that, during his discourse with the prosecutor, he feloniously stole the wall of him, having clapped his back against it in such a manner that it was impossible for Mr. Gules to recover it again at his taking leave of him. The prosecutor alleged, that he was the cadet of a very ancient family, and that, according to the principles of all the younger brothers of the said family, he had never sullied himself with business, but had chosen rather to starve like a man of honour, than do anything beneath his quality. He produced several witnesses, that he had never employed himself beyond the twisting of a whip, or the making of a pair of nutcrackers, in which he only worked for his diversion, in order to make a present now and then to his friends. The prisoner being asked what he could say for himself, cast several reflections upon the Honourable Mr. Gules: as, that he was not worth a groat; that nobody in the city would trust him for a halfpenny; that he owed him money which he had promised to pay him several times, but never kept his word: and in short, that he was an idle, beggarly fellow, and of no use to the public. This sort of language was very severely reprimanded by the Censor, who told the criminal, that he spoke in contempt of the court, and that he should be proceeded against for contumacy, if he did not change his style. The prisoner, therefore, desired to be heard by his counsel, who urged in his defence, "That he put on his hat through ignorance, and took the wall by accident." They likewise produced several witnesses, that he made several motions with his hat in his hand, which are generally understood as an invitation to the person we talk with to be covered; and that the gentleman not taking the hint, he was forced to put on his hat, as being troubled with a cold. There was likewise an Irishman who deposed, that he had heard him cough three and twenty times that morning. And as for the wall, it was alleged, that he had taken it inadvertently, to save himself from a shower of rain which was then falling. The Censor having consulted the men of honour who sat at his right hand on the bench, found they were of opinion, that the defence made by the prisoner's counsel did rather aggravate than extenuate his crime; that the motions and intimations of the hat were a token of superiority in conversation, and therefore not to be used by the criminal to a man of the prosecutor's quality, who was likewise vested with a double title to the wall at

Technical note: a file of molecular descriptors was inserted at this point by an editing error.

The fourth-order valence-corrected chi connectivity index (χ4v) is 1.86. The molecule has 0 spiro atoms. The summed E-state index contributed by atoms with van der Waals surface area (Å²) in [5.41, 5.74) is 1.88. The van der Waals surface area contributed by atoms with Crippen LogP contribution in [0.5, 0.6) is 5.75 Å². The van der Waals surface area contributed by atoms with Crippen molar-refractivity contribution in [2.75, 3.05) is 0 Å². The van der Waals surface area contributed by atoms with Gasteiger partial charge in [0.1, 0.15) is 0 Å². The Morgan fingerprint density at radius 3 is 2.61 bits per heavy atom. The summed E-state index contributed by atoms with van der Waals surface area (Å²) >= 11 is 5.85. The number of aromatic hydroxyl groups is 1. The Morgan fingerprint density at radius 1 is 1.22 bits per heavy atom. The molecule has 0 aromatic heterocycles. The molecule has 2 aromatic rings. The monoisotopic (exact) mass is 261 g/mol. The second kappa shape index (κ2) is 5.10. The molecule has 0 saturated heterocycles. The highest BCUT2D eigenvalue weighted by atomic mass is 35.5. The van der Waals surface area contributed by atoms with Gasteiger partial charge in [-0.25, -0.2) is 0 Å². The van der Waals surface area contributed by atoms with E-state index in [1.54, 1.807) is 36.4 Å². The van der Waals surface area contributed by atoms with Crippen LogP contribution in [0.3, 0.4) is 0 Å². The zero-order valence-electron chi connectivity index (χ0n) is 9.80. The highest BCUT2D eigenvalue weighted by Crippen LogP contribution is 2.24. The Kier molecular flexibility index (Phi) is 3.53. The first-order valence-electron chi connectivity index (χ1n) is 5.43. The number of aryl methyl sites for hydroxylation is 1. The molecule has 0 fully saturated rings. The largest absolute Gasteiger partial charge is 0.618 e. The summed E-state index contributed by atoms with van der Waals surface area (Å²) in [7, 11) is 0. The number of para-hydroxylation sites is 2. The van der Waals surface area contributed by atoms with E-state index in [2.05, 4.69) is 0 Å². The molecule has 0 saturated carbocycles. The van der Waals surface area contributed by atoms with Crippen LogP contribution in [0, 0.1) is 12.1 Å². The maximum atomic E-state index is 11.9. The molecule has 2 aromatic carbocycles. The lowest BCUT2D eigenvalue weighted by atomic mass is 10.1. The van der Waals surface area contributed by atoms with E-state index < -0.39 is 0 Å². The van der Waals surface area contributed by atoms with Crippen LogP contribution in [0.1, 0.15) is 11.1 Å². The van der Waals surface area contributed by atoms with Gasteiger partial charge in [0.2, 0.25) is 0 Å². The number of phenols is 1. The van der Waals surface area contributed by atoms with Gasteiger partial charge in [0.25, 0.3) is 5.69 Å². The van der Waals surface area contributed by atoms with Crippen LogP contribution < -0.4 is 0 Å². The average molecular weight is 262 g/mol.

the time of their conversation, both as it was the upper hand, and as it was a shelter from the weather. The evidence being very full and clear, the jury, without going out of court, declared their opinion unanimously by the mouth of their foreman, that the prosecutor was bound in honour to make the sun shine through the criminal, or, as they afterwards explained themselves, to whip him through the lungs.

The Censor knitting his brows into a frown, and looking very sternly upon the jury, after a little pause, gave them to know, that this court was erected for the finding out of penalties suitable to offences, and to restrain the outrages of private justice; and that he expected they should moderate their verdict. The jury, therefore, retired, and being willing to comply with the advices of the Censor, after an hour's consultation, declared their opinion as follows:

"That in consideration this was Peter Plumb's first offence, and that there did not appear any 'malice prepense' in it, as also that he lived in good reputation among his neighbours, and that his taking the wall was only se defendendo, the prosecutor should let him escape with life, and content himself with the slitting of his nose, and the cutting off both his ears." Mr. Bickerstaffe, smiling upon the court, told them, that he thought the punishment, even under its present mitigation, too severe; and that such penalties might be of ill consequence in a trading nation. He therefore pronounced sentence against the criminal in the following manner: "That his hat, which was the instrument of offence, should be forfeited to the court; that the criminal should go to the warehouse from whence he came, and thence, as occasion should require, proceed to the Exchange, or Garraway's coffee-house, in what manner he pleased; but that neither he, nor any of the family of the Plumbs, should hereafter appear in the streets of London out of their coaches, that so the foot-way might be left open and undisturbed for their betters.

Dathan, a peddling Jew, and T. R—, a Welshman, were indicted by the keeper of an alehouse in Westminster, for breaking the peace and two earthen mugs, in a dispute about the antiquity of their families, to the great detriment of the house, and disturbance of the whole neighbourhood. Dathan said for himself, that he was provoked to it by the Welshman, who pretended that the Welsh were an ancienter